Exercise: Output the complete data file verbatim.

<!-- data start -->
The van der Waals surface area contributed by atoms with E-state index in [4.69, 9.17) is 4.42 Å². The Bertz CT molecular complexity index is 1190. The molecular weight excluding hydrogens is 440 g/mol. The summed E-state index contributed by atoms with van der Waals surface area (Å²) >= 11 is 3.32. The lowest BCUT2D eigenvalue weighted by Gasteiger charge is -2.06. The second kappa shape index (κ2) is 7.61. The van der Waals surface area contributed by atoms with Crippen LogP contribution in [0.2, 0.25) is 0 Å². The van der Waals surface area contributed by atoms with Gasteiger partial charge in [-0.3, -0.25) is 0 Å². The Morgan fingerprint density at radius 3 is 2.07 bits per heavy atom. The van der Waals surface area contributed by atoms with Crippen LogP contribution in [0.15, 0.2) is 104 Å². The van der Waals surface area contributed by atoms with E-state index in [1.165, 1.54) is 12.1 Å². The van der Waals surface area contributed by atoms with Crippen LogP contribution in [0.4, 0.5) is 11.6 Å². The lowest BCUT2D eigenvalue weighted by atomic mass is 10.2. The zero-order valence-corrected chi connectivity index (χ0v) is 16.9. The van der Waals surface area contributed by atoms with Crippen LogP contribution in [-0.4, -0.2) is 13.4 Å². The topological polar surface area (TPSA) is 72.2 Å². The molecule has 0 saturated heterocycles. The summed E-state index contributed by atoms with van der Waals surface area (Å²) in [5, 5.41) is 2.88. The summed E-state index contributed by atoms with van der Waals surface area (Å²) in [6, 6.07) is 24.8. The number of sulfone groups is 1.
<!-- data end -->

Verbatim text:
The van der Waals surface area contributed by atoms with E-state index in [4.69, 9.17) is 4.42 Å². The Bertz CT molecular complexity index is 1190. The molecular weight excluding hydrogens is 440 g/mol. The summed E-state index contributed by atoms with van der Waals surface area (Å²) >= 11 is 3.32. The lowest BCUT2D eigenvalue weighted by Gasteiger charge is -2.06. The second kappa shape index (κ2) is 7.61. The van der Waals surface area contributed by atoms with Crippen LogP contribution in [0.2, 0.25) is 0 Å². The van der Waals surface area contributed by atoms with Gasteiger partial charge in [-0.3, -0.25) is 0 Å². The Morgan fingerprint density at radius 3 is 2.07 bits per heavy atom. The van der Waals surface area contributed by atoms with Crippen LogP contribution in [0.15, 0.2) is 104 Å². The van der Waals surface area contributed by atoms with E-state index in [1.165, 1.54) is 12.1 Å². The van der Waals surface area contributed by atoms with Crippen LogP contribution in [0.4, 0.5) is 11.6 Å². The lowest BCUT2D eigenvalue weighted by atomic mass is 10.2. The zero-order valence-corrected chi connectivity index (χ0v) is 16.9. The van der Waals surface area contributed by atoms with Crippen LogP contribution in [-0.4, -0.2) is 13.4 Å². The topological polar surface area (TPSA) is 72.2 Å². The molecule has 0 saturated heterocycles. The summed E-state index contributed by atoms with van der Waals surface area (Å²) in [5, 5.41) is 2.88. The summed E-state index contributed by atoms with van der Waals surface area (Å²) in [6, 6.07) is 24.8. The number of sulfone groups is 1.